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EFIs support programs, including boot loaders, of like bit depth. In other words, an x86-64 (aka AMD64, x64, or EM64T) EFI can launch a 64-bit binary, which normally has a filename ending in x64.efi; and an x86 (aka IA32, i686 or related) EFI can launch a 32-bit binary, which normally has a filename ending in ia32.efi. Note that, if you have a 32-bit EFI, ...


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I don't know of a way to prevent Windows from writing to the NVRAM and modifying EFI variables; however, there are other things you could do.... See my answer to this question for some tools that might help. bcdedit is most likely to be useful in this respect. You could also try EasyUEFI, which I'd not used when I wrote that earlier response. Another ...


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On my Dell XPS 13 L322X, I actually had to use the USB port on the right side. It would never find a bootable disk using the USB port on the left side. I tried this with different USB2/3 sticks for BIOS and/or UEFI formatted with Rufus.


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To elaborate on grawity's answer, there are several issues, of varying degrees of relevance, to your question: UGA vs. GOP -- As you say, there are two EFI video systems, UGA and GOP. The latter was introduced with EFI 2.x (aka UEFI), IIRC, and AFAIK all UEFI-based systems use GOP. In principle, all EFI 1.x systems should use UGA; however, Apple (which ...


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The way i was able to fix it was taking apart my laptop ( a series 5) removing the CMOS battery (its a little black circle connected by a red and black wire located above the ram slot to the right) and waiting a minute and putting it all back together. This reset by UEIF to defaults and booted me back up into windows.


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After few days of waiting I have got an answer from AsRock tech support Due to limitation of Windows 7 MBR, its limited to 2 TB (refers to Microsoft). UEFI mode installation could works with 2 TB or larger . (Windows 8.1 /10 comes with UEFI mode). To set up RAID, please try below. Delete the RAID in the BIOS (if applied). Load the ...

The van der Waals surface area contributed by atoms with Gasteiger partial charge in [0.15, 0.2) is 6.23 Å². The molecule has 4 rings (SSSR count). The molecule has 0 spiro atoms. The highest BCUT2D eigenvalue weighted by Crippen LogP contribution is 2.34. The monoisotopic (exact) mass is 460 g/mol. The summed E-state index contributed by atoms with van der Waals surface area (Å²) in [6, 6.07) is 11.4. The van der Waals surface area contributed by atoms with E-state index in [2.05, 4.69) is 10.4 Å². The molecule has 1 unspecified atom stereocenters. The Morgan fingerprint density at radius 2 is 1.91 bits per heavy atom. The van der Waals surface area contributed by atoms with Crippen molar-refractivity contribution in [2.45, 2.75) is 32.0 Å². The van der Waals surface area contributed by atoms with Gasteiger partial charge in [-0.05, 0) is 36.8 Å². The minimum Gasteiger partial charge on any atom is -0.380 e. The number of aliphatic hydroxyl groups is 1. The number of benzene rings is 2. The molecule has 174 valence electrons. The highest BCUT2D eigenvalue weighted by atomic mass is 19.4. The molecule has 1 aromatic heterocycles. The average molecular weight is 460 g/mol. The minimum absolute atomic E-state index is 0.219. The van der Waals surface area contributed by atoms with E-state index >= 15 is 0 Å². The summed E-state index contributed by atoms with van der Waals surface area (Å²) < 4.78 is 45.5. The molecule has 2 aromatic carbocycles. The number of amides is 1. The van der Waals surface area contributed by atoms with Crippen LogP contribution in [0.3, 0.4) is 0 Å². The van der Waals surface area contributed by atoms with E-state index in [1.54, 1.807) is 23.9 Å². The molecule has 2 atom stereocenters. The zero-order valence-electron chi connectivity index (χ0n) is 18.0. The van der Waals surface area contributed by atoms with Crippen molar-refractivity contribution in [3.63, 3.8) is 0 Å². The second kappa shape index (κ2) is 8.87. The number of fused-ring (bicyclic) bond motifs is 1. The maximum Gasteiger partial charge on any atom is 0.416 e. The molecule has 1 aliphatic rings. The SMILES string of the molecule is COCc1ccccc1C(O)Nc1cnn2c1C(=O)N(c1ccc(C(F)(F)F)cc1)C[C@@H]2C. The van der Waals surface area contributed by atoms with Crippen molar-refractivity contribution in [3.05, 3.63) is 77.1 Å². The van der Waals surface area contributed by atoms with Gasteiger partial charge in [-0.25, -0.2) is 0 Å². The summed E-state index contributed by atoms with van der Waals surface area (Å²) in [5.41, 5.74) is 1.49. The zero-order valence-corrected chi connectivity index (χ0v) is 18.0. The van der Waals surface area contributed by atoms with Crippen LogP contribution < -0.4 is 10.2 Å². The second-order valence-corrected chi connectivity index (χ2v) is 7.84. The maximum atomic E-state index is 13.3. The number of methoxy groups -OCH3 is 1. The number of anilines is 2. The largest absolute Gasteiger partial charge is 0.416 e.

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My suspicion is that your problem is not related to Secure Boot. Ubuntu, which you say you installed, supports Secure Boot. So do Fedora, OpenSUSE, ALT, and several others. That said, there are known problems, mostly with flaky EFIs; but these problems would normally prevent the installation medium from booting, so you wouldn't have gotten as far as you have ...


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With the exception of a few computers that implement EFI as a feature that's run from a BIOS (such as Gigabyte's abysmal "Hybrid EFI"), computers that support EFI-mode booting use EFI, not BIOS. Thus, there is no such thing as "switching off the EFI." What many computers do permit is booting BIOS-mode OSes via a feature called the Compatibility Support ...


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The motherboard manufacturer will have implemented either BIOS or UEFI, it is stored in a ROM chip on the motherboard and not tied to the chipset or CPU. There are no boards that I know of that have a choice, it will have one or the other, and there is no 'opt-out' method. This firmware controls all of your low level devices. BIOS is now outdated and being ...


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Yes, you can't have your cake and eat it. You either install win10 in bios mode or UEFI mode, after which you can't switch, since bios mode uses MBR (old) and UEFI mode uses GPT (EFI partition). as the posters say, best (and more modern) bet is to set bios to UEFI and reinstall from scratch Pingers.